A new study has revealed that Brits face an internal battle every time they are asked to lend their friend or family member cash and they feel uncomfortable when it comes to borrowing money themselves, with their discomfort increasing depending on the amount.
Dr Simon Moore was commissioned by Paym to lead a team of psychologists in a study which analysed people’s emotional responses to borrowing varying amounts of money from different people in their lives. It found that Brits want to keep their relationships afloat but feel a sense of discomfort and concern when it comes to handing out cash to loved one.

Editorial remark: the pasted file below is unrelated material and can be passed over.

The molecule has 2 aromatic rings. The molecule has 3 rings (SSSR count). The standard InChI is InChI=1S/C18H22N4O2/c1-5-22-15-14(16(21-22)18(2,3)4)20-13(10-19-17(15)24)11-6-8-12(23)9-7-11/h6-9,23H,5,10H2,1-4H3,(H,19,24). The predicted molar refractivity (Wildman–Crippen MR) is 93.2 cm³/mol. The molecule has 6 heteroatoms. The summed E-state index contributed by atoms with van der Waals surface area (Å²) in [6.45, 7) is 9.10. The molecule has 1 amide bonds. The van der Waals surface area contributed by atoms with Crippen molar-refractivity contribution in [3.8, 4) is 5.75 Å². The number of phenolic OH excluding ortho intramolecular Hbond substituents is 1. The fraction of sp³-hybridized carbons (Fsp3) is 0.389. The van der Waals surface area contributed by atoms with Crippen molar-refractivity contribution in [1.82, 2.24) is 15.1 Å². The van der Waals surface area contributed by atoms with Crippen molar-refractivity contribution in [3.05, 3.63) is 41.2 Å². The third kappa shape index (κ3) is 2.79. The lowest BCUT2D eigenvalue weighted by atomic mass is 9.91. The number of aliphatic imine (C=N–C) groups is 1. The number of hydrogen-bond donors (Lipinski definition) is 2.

But this worry isn’t necessarily unwarranted, with three in 10 UK adults (29%) admitting that they have fallen out with friends or family over lending up to £100 that was never paid back.
The findings also reveal that blood isn’t necessarily thicker than water when it comes to keeping cool about unpaid IOUs as 14% of Brits have family fall outs as a result whilst 15% have cut ties with friends over money shared.
Unpaid IOUs also cause work place woes, with one in 10 (10%) colleagues across the country admitting that they’ve fallen out due to unrepaid lunches and after dinner pints – with colleagues ranking as the most difficult group to get borrowed money back from (35%).
Despite unpaid loans causing blood to boil across the country, 39% of people admit they don’t always pay back loans themselves and admit they’re guilty of avoiding paying money back to family on purpose because they feel they can get away with it.
To find out the results of the study and for advice on what to do if IOUs are ruining your relationships, then watch the video.